Landing Page of the Week #46 – Uber One presents: a short landing page
It's been a while since we talked about short, simple landing pages. You guessed it – today, I'm going to assess such a page.
Now, you may perhaps wonder what is there to talk about, given the fact that the page is made of just a few sections. Well... read on!
This page is clearly directed to people who know what Uber is and how it works. Here, no one explains what Uber is about as the target group already knows it. Instead, we get to know the membership service and its benefits. Straight to the point, isn't it?
What works best?
I like the message in the header above CTA button. It shows how much Uber One's members save and evokes a pretty reasonable question: "will I also save $25 per month"? The answer waits nearby – all you have to do to discover it is to click the CTA button.
There are four main benefits for Uber One's members (for example, unlimited $0 delivery fee). All the benefits are presented with four photos and four short descriptions. I like that it's so concise and to the point.
Where's the area for improvement?
The mobile version per se looks good. The problem begins when we scroll down to the terms and conditions section, which takes half a mobile page. Because of that, the final CTA on the mobile version can be easily missed out.
I also wonder if it would be better to inform that the service is available for the US only in any section other than the last one. I must admit, it was quite a discouragement.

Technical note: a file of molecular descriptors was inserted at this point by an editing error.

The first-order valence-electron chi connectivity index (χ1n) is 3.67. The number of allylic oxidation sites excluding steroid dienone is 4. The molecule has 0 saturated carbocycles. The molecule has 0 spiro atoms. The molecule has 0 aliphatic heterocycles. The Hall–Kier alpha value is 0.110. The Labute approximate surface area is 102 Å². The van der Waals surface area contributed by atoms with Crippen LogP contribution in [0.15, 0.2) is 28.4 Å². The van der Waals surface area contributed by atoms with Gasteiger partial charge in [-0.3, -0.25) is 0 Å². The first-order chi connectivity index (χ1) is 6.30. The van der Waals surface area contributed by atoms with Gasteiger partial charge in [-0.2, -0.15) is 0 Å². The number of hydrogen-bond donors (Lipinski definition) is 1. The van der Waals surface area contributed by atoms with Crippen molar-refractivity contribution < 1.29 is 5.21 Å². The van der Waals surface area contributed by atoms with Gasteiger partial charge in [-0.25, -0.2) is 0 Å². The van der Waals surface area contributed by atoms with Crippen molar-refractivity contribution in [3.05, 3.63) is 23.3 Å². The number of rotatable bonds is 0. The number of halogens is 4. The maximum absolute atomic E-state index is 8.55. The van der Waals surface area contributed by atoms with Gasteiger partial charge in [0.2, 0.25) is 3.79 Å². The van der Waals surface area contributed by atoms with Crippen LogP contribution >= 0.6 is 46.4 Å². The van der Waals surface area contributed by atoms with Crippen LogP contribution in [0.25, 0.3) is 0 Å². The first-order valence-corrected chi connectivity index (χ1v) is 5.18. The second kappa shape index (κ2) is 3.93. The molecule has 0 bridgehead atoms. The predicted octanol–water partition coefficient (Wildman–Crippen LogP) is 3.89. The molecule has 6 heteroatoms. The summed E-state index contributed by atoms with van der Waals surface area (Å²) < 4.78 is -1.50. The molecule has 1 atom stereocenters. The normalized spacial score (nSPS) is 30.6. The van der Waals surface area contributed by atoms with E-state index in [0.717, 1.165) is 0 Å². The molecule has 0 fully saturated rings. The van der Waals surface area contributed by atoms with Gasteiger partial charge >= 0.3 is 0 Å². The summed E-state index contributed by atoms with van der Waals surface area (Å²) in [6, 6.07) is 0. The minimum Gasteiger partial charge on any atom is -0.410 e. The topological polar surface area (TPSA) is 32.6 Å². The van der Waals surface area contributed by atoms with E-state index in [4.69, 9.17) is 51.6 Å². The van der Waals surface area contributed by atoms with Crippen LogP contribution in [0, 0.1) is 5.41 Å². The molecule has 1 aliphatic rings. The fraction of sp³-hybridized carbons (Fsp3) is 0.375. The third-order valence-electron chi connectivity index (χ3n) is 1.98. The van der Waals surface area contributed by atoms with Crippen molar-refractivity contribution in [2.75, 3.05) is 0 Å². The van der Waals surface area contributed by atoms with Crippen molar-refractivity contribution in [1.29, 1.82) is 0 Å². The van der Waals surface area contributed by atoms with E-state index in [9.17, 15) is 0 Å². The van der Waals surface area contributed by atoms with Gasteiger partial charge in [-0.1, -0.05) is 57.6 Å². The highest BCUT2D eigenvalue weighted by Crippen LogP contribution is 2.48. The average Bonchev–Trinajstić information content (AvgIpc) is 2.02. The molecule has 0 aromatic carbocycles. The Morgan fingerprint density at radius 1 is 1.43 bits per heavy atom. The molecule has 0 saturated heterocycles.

The most important elements of this landing page
Now, let's go through the most essential elements of this landing page and assess them.
– The main header is "One membership for Uber and Uber Eats". In other words, this header introduces a new idea – that you can get discounts for ordering food and requesting rides in one subscription service.
– There are two CTA buttons. This is enough for such a short landing page. The copy is a basic "Sign up now" / "Try now for free".
– The design is very basic. And yet, it matches Uber's brand. The conclusion? It's not overcomplicated and works well. Also, the colorful photos remind me of the pictures of food in the Uber Eats app, so everything comes together pretty neatly.
– Blocks of text on a mobile version distract from the final CTA and take up a lot of space. When creating landing pages, make sure you check what the mobile view presents itself like. If it looks disarranged, rebuild the mobile view to get your visitors a better experience.
Landing Page of the Week is a series where I review examples of landing pages from the web.